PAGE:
41. Talking to Strangers: What We Should Know About the People We Don't Know by Malcolm Gladwell
I have read (and loved) almost everything written by Malcolm Gladwell and this book is no exception. In it, he digs into how people interact with each other when we are strangers - with an aim to explore police/civilian relationships, and the Sandra Bland case in particular. He shares research on the default to truth, the transparency bias, and the idea that location determines what we do. It was well-researched and well presented and if the right people read it perhaps we could have some much-needed changes in policing.
42. The Paris Apartment by Lucy Foley
I love a good mystery novel and I enjoyed this one more than most. It jumped around between the perspective of different characters, but in a way that I was actually able to keep them straight. I also liked that while this one hinted as various things and back stories as we went along...it also revealed them much sooner than many mystery novels. I hate when you are strung along the whole time and then everything is only revealed in the last 20 pages or so. This one kept giving you small reveals as the story went on which I found much more satisfying.
43. Flesh and Blood by Andrew Shanahan (Special Edition TEOTWRC Book)
Way back in July, my first introduction to TEOTWRC was when Before & After came in my trial box. I enjoyed it so much that when I saw there was a sequel and it was only a couple pounds to get on my Kindle...I almost bought it. But I'm glad I waited because then this special edition box came from TEOTWRC! This time we got to choose an inscription signed by the author. The story picks up where it left off in the first one - Ben and Brown are out in the world, trying to keep going as seemingly the only survivors left. It ties in a lot of threads from the first book, and, very satisfyingly, actually gives an explanation for the apocalypse! I hate when authors keep that bit vague, so I'm glad Shanahan gave us some answers.
44. Femlandia by Christina Dalcher (October 2022 TEOTWRC Book)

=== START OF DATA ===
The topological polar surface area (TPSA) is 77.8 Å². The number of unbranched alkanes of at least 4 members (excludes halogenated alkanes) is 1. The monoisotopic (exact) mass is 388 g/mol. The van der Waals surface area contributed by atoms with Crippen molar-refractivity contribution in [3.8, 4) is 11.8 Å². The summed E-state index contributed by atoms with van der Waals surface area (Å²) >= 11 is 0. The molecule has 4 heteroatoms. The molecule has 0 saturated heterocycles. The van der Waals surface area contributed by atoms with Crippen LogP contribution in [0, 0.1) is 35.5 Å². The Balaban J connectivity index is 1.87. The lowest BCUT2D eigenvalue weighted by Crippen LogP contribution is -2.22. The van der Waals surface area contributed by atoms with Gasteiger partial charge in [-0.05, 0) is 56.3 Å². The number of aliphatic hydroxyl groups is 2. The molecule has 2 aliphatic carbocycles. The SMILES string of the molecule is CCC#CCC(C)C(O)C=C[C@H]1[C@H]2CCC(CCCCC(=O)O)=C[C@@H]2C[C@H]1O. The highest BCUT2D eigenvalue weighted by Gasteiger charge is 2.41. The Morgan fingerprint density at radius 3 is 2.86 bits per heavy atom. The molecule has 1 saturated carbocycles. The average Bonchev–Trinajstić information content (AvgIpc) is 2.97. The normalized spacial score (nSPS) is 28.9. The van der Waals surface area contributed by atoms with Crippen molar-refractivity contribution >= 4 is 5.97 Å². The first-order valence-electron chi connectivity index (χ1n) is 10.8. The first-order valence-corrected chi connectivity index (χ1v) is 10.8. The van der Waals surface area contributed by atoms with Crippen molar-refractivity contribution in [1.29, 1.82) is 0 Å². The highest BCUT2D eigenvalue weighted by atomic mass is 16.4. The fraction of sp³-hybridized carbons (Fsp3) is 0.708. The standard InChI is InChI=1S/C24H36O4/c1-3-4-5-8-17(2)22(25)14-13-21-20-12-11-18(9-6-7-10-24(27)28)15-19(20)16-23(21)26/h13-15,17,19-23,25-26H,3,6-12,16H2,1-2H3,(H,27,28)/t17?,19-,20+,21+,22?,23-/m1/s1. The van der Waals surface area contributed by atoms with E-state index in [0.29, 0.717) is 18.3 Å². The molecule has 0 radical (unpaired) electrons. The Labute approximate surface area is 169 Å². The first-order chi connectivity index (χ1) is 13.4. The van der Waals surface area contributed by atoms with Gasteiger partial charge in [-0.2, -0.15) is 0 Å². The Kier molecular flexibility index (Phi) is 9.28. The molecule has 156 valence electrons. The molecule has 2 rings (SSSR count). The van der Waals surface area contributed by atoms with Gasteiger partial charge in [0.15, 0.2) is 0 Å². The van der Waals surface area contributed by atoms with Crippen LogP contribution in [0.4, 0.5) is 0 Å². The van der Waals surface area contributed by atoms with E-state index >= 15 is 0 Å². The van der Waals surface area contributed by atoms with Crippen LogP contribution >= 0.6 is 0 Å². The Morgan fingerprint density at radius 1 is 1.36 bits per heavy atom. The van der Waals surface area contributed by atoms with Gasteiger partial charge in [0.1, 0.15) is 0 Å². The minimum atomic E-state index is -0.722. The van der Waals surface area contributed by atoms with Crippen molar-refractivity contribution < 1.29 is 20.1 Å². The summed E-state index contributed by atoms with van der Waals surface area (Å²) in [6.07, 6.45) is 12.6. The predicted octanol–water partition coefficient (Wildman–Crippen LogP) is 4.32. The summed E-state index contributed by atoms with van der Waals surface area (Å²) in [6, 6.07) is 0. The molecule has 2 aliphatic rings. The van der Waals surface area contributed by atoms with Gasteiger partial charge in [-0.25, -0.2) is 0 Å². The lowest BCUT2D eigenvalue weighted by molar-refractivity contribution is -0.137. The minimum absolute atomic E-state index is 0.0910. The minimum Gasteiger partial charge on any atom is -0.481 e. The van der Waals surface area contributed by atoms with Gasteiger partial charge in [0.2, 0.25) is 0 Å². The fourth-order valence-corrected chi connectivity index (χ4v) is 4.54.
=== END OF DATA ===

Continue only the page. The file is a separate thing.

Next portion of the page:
I want to read everything by this author! I read her book Vox last year and loved it, so I was very excited when this one showed up in my box. The story starts with a mother-daughter duo who are living through a global economic breakdown that is the apocalypse of this book. When they have nothing left, they had to Femlandia, a women-only colony founded by Miranda's mother, whom she hasn't spoken to in years. While they are safe inside the electric fence, they soon discover that things are really not all that well. I loved it, and of course the treats just make it ever more fun!
45. Under the Whispering Door by TJ Klune
A friend recommended this book if you want to cry...and boy was she right! I bawled like a baby at parts. The story is a fascinating exploration of what might happen after we die - following the main character Wallace Price who was a real jerk in real life. When he wakes up to find he is dead, he begins a journey of self-discovery that transforms who he is now. I loved it.
46. The Latecomer by Jean Hanff Korelitz
This was a beautiful portrait of a family with a difficult past and difficult lives together. The characters were beautifully written, well-rounded, and really jumped off the page. It is a character study with real depth and I loved the conclusion.
47. The Whisper Network by Chandler Baker
The women of Dallas have created an anonymous list that warns of "BAD" men who don't treat women well in the workplace. Sloane, Ardie, Grace, and newcomer Katherine get caught up in a mystery surrounding their boss Ames Garrett, and they slowly realize all of the ways their lives intersect, beyond what they already knew. It was a good exploration of the "me too" movement with a mystery at its heart.
48. Dark Matter by Blake Crouch
I loved this book - probably one of my favorites of the whole year. It follows a scientist turned professor who never quite reached his research goals when he got distracted by getting married and having a kid. He's happy, but sometimes wonders about the path not taken. Then, the path not taken finds him! This novel explores the concept of the multiverse and I found it endlessly fascinating.
49. The Girl in Red by Christina Henry (November 2022 TEOTWRC Book)
The apocalypse has happened - some sort of pandemic that is killing people and getting the rest swept up into government quarantine camps. Red sets out with her family to avoid the illness, the army, and roving bad men (whom she calls wolves.) They set out through the woods to, you guessed it, grandmother's house, where they think they will be safe. It was a fun read that took some unexpected turns.
50. A Stranger in the House by Shari Lapena
I was in the mood for a mindless thriller and this fit the bill. It wasn't too mysterious or exciting, but it was entertaining enough. One night, housewife Karen runs out in the middle of making dinner without her phone, wallet, and without locking the door. Hours later she winds up in a car accident and loses her memory. What happened in the intervening time? And how well does Tom really know his wife?
51. An Unwanted Guest by Shari Lapena
Another locked-in mystery (I feel like I've read so many of these lately!) - this time in snow bound inn in the Catskills. There are a dozen guests and the two hotel staff, and of course, murders start happening. Who is responsible? Is anyone safe? Who will make it to Sunday morning when the cops can finally arrive on their snowmobiles? It was a fun, quick read, just what I wanted to close out the year.